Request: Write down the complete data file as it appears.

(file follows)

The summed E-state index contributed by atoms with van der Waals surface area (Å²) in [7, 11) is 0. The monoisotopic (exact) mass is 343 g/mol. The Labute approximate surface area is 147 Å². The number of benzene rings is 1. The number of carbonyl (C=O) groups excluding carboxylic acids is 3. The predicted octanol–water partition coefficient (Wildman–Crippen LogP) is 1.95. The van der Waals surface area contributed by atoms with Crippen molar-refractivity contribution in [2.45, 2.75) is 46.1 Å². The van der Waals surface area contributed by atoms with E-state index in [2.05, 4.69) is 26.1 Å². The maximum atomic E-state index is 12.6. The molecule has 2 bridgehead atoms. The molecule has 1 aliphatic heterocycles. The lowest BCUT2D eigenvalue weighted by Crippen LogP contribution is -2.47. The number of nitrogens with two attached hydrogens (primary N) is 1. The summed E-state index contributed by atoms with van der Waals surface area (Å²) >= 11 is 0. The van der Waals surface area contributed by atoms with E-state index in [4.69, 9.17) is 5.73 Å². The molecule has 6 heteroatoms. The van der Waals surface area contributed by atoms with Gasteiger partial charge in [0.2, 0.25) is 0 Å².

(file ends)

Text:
The summed E-state index contributed by atoms with van der Waals surface area (Å²) in [7, 11) is 0. The monoisotopic (exact) mass is 343 g/mol. The Labute approximate surface area is 147 Å². The number of benzene rings is 1. The number of carbonyl (C=O) groups excluding carboxylic acids is 3. The predicted octanol–water partition coefficient (Wildman–Crippen LogP) is 1.95. The van der Waals surface area contributed by atoms with Crippen molar-refractivity contribution in [2.45, 2.75) is 46.1 Å². The van der Waals surface area contributed by atoms with E-state index in [2.05, 4.69) is 26.1 Å². The maximum atomic E-state index is 12.6. The molecule has 2 bridgehead atoms. The molecule has 1 aliphatic heterocycles. The lowest BCUT2D eigenvalue weighted by Crippen LogP contribution is -2.47. The number of nitrogens with two attached hydrogens (primary N) is 1. The summed E-state index contributed by atoms with van der Waals surface area (Å²) >= 11 is 0. The van der Waals surface area contributed by atoms with E-state index in [4.69, 9.17) is 5.73 Å². The molecule has 6 heteroatoms. The van der Waals surface area contributed by atoms with Gasteiger partial charge in [0.2, 0.25) is 0 Å².